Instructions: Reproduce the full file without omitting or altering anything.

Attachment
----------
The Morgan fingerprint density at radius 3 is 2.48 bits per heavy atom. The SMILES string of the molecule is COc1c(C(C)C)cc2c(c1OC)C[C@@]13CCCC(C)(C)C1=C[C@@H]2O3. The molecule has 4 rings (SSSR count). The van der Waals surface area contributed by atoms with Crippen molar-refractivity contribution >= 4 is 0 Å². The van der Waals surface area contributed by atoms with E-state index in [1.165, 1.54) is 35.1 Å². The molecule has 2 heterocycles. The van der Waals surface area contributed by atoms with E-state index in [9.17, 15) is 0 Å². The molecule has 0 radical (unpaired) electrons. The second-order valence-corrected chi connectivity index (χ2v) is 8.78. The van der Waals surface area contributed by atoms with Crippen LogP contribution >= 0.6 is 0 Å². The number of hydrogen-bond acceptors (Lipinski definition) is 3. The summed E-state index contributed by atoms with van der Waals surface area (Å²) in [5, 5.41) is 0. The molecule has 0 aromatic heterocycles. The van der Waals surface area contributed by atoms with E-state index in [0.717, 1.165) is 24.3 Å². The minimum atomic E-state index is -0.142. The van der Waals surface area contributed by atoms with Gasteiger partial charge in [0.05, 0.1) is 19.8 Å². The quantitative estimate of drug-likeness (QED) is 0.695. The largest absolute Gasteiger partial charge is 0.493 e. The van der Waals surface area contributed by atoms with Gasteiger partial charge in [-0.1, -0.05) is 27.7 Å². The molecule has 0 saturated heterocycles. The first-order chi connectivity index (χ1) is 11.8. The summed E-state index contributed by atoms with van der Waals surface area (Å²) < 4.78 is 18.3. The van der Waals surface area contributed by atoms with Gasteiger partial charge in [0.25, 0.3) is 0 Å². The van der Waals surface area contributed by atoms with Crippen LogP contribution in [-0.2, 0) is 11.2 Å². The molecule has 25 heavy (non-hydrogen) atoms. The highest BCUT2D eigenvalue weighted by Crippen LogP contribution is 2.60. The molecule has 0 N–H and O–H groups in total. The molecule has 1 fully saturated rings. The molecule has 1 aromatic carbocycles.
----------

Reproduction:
The Morgan fingerprint density at radius 3 is 2.48 bits per heavy atom. The SMILES string of the molecule is COc1c(C(C)C)cc2c(c1OC)C[C@@]13CCCC(C)(C)C1=C[C@@H]2O3. The molecule has 4 rings (SSSR count). The van der Waals surface area contributed by atoms with Crippen molar-refractivity contribution >= 4 is 0 Å². The van der Waals surface area contributed by atoms with E-state index in [1.165, 1.54) is 35.1 Å². The molecule has 2 heterocycles. The van der Waals surface area contributed by atoms with E-state index in [9.17, 15) is 0 Å². The molecule has 0 radical (unpaired) electrons. The second-order valence-corrected chi connectivity index (χ2v) is 8.78. The van der Waals surface area contributed by atoms with Crippen LogP contribution >= 0.6 is 0 Å². The number of hydrogen-bond acceptors (Lipinski definition) is 3. The summed E-state index contributed by atoms with van der Waals surface area (Å²) in [5, 5.41) is 0. The molecule has 0 aromatic heterocycles. The van der Waals surface area contributed by atoms with E-state index in [0.717, 1.165) is 24.3 Å². The minimum atomic E-state index is -0.142. The van der Waals surface area contributed by atoms with Gasteiger partial charge in [0.05, 0.1) is 19.8 Å². The quantitative estimate of drug-likeness (QED) is 0.695. The largest absolute Gasteiger partial charge is 0.493 e. The van der Waals surface area contributed by atoms with Gasteiger partial charge in [-0.1, -0.05) is 27.7 Å². The molecule has 0 saturated heterocycles. The first-order chi connectivity index (χ1) is 11.8. The summed E-state index contributed by atoms with van der Waals surface area (Å²) < 4.78 is 18.3. The van der Waals surface area contributed by atoms with Gasteiger partial charge in [0.25, 0.3) is 0 Å². The van der Waals surface area contributed by atoms with Crippen LogP contribution in [-0.2, 0) is 11.2 Å². The molecule has 25 heavy (non-hydrogen) atoms. The highest BCUT2D eigenvalue weighted by Crippen LogP contribution is 2.60. The molecule has 0 N–H and O–H groups in total. The molecule has 1 fully saturated rings. The molecule has 1 aromatic carbocycles.